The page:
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Washington Capitals' Nicklas Backstrom, right, of Sweden, celebrates with teammate Alex Ovechkin (8), of Russia, after scoring a goal against the Atlanta Thrashers during the first period of an NHL hockey game Friday, April 9, 2010, in Washington. (AP Photo/Luis M. Alvarez) (Luis Alvarez)
Washington Capitals' Nicklas Backstrom, right, of Sweden, celebrates with teammate Alex Ovechkin (8), of Russia, after scoring a goal against the Atlanta Thrashers during the first period of an NHL hockey game Friday, April 9, 2010, in Washington. (AP Photo/Luis M. Alvarez) (Luis Alvarez)

Backstrom takes term over cash Add to ...

It looks like we're going to have to get used to seeing Nicklas Backstrom setting up Alex Ovechkin in Washington.

Today Backstrom got a new 10-year deal, coming not long after Ovechkin signed his own 13-year one, and together they'll cost about $15.8-million against the cap the next decade (assuming there's not a trade). At the moment, that's about 28 per cent of the salary cap. Throw in Alex Semin at $6-million and Mike Green at $5-million, and you're up to 47 per cent.

It's a good thing they've got a couple cheap young options in goal.

Tyler at mc79hockey has had a couple interesting posts about Backstrom of late, and it was his view that he would likely get a deal north of $7-million a season just based on the big numbers he's put up. Backstrom's got 258 points in his first three seasons, has yet to miss a game, and is one of only five players in the last 10 years to post a 100-point season in his first three years in the league. (Crosby, Ovechkin, Malkin and Staal are the others.)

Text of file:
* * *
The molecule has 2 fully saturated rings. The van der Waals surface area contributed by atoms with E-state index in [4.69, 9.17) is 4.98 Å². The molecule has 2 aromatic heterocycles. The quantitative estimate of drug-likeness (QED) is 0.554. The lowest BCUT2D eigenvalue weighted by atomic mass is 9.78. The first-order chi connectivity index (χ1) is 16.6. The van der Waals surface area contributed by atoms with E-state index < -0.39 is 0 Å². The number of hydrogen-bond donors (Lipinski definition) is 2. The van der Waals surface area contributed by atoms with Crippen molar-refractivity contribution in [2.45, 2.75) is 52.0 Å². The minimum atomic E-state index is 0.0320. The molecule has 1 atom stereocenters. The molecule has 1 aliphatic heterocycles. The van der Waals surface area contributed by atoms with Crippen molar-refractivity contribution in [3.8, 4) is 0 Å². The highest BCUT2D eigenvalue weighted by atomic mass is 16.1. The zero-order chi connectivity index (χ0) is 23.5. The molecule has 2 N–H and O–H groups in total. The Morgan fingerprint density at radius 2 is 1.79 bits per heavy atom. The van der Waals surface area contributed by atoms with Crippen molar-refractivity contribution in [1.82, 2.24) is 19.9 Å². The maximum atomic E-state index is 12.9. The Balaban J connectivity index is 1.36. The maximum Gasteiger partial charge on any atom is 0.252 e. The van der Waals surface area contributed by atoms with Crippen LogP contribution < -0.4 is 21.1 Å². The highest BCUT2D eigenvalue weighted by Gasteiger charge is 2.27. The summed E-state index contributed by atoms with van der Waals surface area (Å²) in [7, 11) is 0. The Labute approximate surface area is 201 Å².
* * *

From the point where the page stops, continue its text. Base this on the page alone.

That's a pretty good starting ground for negotiations on a contract, especially when players like Anze Kopitar and Paul Stasny recently signed deals for $6.8-million and $6.6-million a season and had more ordinary starts.

(So much for that reasonable second contract after players are off their entry level deal.)

Playing with Ovechkin, as Tyler calculates, obviously helped Backstrom hit those totals, but that doesn't change the fact that the open market would dictate a big, big deal for a player that young with that much already proven.

There's also an argument to be made that he certainly could have had a far bigger payday had he signed a four-year contract, taking him to 2014 and unrestricted free agency, and hit the open market, likely with a seven-year track record of success. What Backstrom's done instead is taken the security of a long-term deal, knowing that even if he's injured or ineffective, he'll get paid all the way to 2020 and age 32.

We really don't have any concrete idea of where the NHL's salary cap is going to go over the next decade, but given the recession merely kept it level, here's betting we see it slowly rise, even if only with inflation. Five or six years from now, it's likely we're looking at somewhere close to a $65- or $70-million ceiling, and both Backstrom and Ovechkin's numbers could look fairly reasonable.

Especially if they're both 100-point players all the way along.

 

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